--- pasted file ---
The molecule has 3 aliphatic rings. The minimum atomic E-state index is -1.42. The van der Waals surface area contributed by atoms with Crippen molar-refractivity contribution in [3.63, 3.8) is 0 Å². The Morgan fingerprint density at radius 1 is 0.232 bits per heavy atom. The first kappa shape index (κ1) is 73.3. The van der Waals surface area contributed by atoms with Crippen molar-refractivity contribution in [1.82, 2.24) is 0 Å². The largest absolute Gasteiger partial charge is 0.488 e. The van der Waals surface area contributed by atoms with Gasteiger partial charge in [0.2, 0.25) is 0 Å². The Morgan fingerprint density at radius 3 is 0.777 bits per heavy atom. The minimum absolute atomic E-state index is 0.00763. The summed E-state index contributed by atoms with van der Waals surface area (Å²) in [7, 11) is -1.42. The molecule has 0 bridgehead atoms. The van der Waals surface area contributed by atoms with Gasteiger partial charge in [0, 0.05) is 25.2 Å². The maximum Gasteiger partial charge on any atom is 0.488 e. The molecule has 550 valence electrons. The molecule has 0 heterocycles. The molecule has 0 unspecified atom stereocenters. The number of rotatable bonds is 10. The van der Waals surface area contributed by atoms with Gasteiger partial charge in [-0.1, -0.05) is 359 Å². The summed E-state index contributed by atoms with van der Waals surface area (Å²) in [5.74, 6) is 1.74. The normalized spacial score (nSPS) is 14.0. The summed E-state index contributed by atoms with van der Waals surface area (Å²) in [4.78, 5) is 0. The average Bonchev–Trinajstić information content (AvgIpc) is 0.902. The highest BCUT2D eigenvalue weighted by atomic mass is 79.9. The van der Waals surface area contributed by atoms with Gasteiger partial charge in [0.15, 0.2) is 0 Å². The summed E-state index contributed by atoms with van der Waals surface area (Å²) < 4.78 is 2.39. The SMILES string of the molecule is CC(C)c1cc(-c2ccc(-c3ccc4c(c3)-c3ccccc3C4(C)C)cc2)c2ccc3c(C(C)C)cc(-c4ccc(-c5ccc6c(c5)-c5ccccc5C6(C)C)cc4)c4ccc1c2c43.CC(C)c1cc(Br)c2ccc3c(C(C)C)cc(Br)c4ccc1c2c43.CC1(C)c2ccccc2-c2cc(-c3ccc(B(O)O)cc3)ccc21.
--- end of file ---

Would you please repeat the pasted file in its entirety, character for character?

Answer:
The molecule has 3 aliphatic rings. The minimum atomic E-state index is -1.42. The van der Waals surface area contributed by atoms with Crippen molar-refractivity contribution in [3.63, 3.8) is 0 Å². The Morgan fingerprint density at radius 1 is 0.232 bits per heavy atom. The first kappa shape index (κ1) is 73.3. The van der Waals surface area contributed by atoms with Crippen molar-refractivity contribution in [1.82, 2.24) is 0 Å². The largest absolute Gasteiger partial charge is 0.488 e. The van der Waals surface area contributed by atoms with Gasteiger partial charge in [0.2, 0.25) is 0 Å². The Morgan fingerprint density at radius 3 is 0.777 bits per heavy atom. The minimum absolute atomic E-state index is 0.00763. The summed E-state index contributed by atoms with van der Waals surface area (Å²) in [7, 11) is -1.42. The molecule has 0 bridgehead atoms. The van der Waals surface area contributed by atoms with Gasteiger partial charge in [0, 0.05) is 25.2 Å². The maximum Gasteiger partial charge on any atom is 0.488 e. The molecule has 550 valence electrons. The molecule has 0 heterocycles. The molecule has 0 unspecified atom stereocenters. The number of rotatable bonds is 10. The van der Waals surface area contributed by atoms with Gasteiger partial charge in [-0.1, -0.05) is 359 Å². The summed E-state index contributed by atoms with van der Waals surface area (Å²) in [5.74, 6) is 1.74. The normalized spacial score (nSPS) is 14.0. The summed E-state index contributed by atoms with van der Waals surface area (Å²) in [4.78, 5) is 0. The average Bonchev–Trinajstić information content (AvgIpc) is 0.902. The highest BCUT2D eigenvalue weighted by atomic mass is 79.9. The van der Waals surface area contributed by atoms with Gasteiger partial charge in [0.15, 0.2) is 0 Å². The summed E-state index contributed by atoms with van der Waals surface area (Å²) < 4.78 is 2.39. The SMILES string of the molecule is CC(C)c1cc(-c2ccc(-c3ccc4c(c3)-c3ccccc3C4(C)C)cc2)c2ccc3c(C(C)C)cc(-c4ccc(-c5ccc6c(c5)-c5ccccc5C6(C)C)cc4)c4ccc1c2c43.CC(C)c1cc(Br)c2ccc3c(C(C)C)cc(Br)c4ccc1c2c43.CC1(C)c2ccccc2-c2cc(-c3ccc(B(O)O)cc3)ccc21.